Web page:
Musical potential is a burden. Manchester Orchestra was saddled with expectations after I’m Like a Virgin Losing a Child was released in 2006 — and frontman Andy Hull wasn’t even 20 years old yet.
Simple Math finds a band coming into its own and realizing that potential. The album is carried on separation anxiety and homesickness. On “Deer,” Hull conveys vulnerability through diary-entry lyrics. Unlike the band’s grunge-revival record, Mean Everything to Nothing, that meaty rock sound doesn’t drown out the second-guessing on Simple Math — it compliments it.
The album’s musical construction even outshines its lyrics. “Pensacola” thrives on jittery energy before ending in a barroom chant. The riff of “Simple Math” floats so gently that the occasional power chord feels like a slap in the face. The guitars on “Pale Black Eye” sound like porch-plucking on muggy Atlanta evening.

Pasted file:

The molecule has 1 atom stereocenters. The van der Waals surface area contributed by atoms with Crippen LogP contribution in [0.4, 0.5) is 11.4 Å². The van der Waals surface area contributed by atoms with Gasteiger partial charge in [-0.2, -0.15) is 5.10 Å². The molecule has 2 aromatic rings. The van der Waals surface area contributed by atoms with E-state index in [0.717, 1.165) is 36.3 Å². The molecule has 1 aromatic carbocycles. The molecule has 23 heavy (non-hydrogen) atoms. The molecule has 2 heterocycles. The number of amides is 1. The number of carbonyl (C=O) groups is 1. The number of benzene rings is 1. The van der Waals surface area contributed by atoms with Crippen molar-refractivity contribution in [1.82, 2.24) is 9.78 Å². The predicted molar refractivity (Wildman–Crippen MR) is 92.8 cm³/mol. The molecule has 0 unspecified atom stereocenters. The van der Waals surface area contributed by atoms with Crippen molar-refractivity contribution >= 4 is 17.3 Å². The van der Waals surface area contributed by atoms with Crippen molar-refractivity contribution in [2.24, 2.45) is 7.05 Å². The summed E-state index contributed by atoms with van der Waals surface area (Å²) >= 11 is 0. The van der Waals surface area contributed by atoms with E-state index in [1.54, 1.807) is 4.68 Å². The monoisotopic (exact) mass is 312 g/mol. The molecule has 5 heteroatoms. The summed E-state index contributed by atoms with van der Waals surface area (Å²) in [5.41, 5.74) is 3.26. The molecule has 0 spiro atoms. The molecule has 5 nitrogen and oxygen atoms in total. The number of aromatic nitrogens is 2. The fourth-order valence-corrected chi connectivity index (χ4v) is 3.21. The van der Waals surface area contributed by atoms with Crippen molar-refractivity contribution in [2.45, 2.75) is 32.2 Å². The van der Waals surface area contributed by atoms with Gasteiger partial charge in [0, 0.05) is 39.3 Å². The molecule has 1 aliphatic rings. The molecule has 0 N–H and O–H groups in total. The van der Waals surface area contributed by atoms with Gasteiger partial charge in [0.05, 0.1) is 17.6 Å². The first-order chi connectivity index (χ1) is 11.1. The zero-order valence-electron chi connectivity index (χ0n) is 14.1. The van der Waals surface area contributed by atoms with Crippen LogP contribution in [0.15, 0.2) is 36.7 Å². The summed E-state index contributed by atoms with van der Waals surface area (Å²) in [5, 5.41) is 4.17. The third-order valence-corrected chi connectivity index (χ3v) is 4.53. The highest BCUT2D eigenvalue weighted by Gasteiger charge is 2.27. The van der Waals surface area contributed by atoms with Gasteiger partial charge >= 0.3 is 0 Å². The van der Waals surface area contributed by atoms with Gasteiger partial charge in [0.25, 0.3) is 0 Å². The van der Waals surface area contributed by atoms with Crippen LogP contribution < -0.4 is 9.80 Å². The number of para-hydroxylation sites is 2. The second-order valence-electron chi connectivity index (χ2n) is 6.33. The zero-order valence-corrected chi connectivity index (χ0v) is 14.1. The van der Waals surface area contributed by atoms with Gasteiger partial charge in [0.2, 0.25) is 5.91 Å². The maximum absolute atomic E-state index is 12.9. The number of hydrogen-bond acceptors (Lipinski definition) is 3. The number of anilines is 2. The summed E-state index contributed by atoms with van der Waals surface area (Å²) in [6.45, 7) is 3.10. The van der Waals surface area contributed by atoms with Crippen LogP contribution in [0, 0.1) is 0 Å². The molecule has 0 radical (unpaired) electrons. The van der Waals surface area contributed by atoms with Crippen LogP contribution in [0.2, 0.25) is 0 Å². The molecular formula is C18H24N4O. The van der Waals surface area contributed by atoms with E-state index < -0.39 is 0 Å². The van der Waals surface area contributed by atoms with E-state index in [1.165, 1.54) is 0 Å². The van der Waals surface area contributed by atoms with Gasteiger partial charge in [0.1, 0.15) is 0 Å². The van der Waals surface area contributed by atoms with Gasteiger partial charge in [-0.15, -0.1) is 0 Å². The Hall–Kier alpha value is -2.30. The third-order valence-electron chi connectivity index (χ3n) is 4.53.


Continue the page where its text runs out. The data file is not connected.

Instead of shying away from the pressure or hiding behind its influences, Manchester Orchestra now forges their own sound. On Simple Math, they’ve nailed the equation.